Surface is in Milan for this year’s Salone del Mobile and a packed schedule of related events. All week, we’ll be sorting through the new design work on view and posting the best.
Best of Salone 2017: Part Two
The people, places, and things that made an impression at Milan Design Week.By Surface April 06, 2017
Università degli Studi di Milano
More than 1,600 terracotta blocks make up the undulating “Wave/Cave,” an installation by SHoP Architects located in Ca’ Granda’s main courtyard at the Università degli Studi di Milano. The structure is intended to be a commentary on solidity and the pace of change.
Barber & Osgerby
The Tibbo collection by London-based studio Barber & Osgerby for Dedon was first introduced earlier this year. The line now also includes a sun lounger, two- and three-seater sofas, and a coffee table.
Vincent Van Duysen and Ron Gilad
Molteni & C
The Anton bed, designed by Molteni & C creative director Vincent Van Duysen, shown at Salone del Mobile.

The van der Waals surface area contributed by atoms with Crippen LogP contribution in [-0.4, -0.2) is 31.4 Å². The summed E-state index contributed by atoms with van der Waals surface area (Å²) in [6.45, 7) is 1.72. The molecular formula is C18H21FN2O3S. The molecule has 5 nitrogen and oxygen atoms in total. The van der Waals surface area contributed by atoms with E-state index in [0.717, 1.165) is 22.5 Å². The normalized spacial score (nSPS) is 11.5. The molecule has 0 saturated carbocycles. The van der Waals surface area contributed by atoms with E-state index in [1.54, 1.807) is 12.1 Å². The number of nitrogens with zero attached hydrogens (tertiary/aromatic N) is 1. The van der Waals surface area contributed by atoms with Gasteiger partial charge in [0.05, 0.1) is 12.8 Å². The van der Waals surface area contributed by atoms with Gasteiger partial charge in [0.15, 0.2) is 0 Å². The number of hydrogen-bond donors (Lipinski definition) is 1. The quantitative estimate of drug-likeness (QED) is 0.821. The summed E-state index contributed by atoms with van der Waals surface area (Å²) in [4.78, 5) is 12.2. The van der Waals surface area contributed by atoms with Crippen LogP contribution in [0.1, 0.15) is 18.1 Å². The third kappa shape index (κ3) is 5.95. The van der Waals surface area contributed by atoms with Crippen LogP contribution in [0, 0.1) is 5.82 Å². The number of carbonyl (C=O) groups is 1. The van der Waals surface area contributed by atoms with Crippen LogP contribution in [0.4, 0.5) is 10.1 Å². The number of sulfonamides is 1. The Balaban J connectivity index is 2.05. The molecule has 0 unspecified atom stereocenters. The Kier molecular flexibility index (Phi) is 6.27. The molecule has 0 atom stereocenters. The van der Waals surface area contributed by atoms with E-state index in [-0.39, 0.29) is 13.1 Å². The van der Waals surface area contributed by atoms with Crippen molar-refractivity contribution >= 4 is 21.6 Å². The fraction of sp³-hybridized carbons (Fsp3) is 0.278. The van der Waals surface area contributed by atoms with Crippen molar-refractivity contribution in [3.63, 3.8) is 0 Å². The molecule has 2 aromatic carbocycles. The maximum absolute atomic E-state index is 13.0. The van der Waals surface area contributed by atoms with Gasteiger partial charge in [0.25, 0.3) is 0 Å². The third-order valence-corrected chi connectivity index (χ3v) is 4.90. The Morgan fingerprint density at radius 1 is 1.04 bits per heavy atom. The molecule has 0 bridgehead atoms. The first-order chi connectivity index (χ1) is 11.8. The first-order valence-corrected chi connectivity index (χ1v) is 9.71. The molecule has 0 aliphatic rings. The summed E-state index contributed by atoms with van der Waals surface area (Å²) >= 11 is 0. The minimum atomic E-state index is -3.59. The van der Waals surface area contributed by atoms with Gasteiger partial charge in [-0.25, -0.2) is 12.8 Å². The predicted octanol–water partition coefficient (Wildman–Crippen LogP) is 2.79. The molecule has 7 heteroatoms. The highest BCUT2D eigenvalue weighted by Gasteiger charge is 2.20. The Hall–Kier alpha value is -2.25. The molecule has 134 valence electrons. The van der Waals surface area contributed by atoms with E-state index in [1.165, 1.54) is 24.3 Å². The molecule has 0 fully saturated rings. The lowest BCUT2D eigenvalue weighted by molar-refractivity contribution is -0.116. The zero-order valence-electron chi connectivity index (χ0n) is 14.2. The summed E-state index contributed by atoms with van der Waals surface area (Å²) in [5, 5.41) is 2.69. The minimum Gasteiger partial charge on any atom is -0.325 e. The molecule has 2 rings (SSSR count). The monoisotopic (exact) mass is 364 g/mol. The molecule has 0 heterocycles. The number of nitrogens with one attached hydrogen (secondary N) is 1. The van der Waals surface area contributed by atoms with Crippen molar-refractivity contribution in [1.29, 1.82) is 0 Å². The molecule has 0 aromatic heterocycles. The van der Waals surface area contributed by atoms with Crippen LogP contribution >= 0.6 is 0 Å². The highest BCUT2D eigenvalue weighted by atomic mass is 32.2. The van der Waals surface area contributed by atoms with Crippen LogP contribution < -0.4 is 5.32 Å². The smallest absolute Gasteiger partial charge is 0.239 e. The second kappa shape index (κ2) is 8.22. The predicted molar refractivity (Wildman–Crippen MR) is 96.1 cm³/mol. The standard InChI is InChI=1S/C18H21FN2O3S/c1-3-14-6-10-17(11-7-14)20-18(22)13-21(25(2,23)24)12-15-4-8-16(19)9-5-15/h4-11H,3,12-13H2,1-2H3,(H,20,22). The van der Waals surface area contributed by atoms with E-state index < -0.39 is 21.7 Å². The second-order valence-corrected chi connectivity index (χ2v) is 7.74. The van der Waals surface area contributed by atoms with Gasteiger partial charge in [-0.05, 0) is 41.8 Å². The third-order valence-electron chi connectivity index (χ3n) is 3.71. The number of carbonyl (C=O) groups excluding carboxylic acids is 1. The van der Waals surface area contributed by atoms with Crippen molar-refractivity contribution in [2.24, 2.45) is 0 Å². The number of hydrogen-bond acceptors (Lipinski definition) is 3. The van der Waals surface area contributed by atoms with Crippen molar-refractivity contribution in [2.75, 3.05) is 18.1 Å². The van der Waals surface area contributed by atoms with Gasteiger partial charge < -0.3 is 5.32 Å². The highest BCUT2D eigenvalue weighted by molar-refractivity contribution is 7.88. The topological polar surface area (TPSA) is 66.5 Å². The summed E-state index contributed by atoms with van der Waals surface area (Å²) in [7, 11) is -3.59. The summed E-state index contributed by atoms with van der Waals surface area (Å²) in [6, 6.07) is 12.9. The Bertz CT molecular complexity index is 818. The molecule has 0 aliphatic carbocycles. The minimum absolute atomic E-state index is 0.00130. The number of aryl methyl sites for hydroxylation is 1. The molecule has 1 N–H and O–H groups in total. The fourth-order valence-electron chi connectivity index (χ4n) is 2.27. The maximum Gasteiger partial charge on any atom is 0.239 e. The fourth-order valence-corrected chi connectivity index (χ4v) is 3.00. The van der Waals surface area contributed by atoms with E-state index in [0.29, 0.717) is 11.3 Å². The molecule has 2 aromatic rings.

Another standout in the Molteni booth was the stackable Teorema shelves by Ron Gilad.
Marcel Wanders and Campana Brothers
Marcel Wanders’s Lune chair for the Louis Vuitton Objets-Nomades collection, shown in the city.
The Campana Brothers for Louis Vuitton Objets-Nomades.
The German designer’s Stool-Tool unit for Vitra debuted last year at the Orgatec fair in Cologne, and now it’s in production. The multifunctional furniture piece creates a chair and a table in one object.
The 1 Inch collection by Jasper Morrison for Emeco includes a chair, armchair, and stools, as well as café and bar tables. Each is made from a one-inch square extruded aluminum tube.
Designed by Patricia Urquiola for GAN, the Garden Layers collection consists of rugs, mats, and pillows. The patterns are inspired by Mongolian architecture Urquiola saw on a recent trip to India.
In his Bitta collection for Kettal, architect Rodolfo Dordoni designed the pieces, like this chair, to look lightweight; in reality, they’re sturdier than they appear.
The Filo light by artist Andrea Anastasio for Foscarini offers an unusual approach. It deconstructs the traditional lamp to create a playful (and colorful) combination.
Ronan and Erwan Bouroullec
The latest creation by the Bouroullecs for Mattiazzi, the Quindici.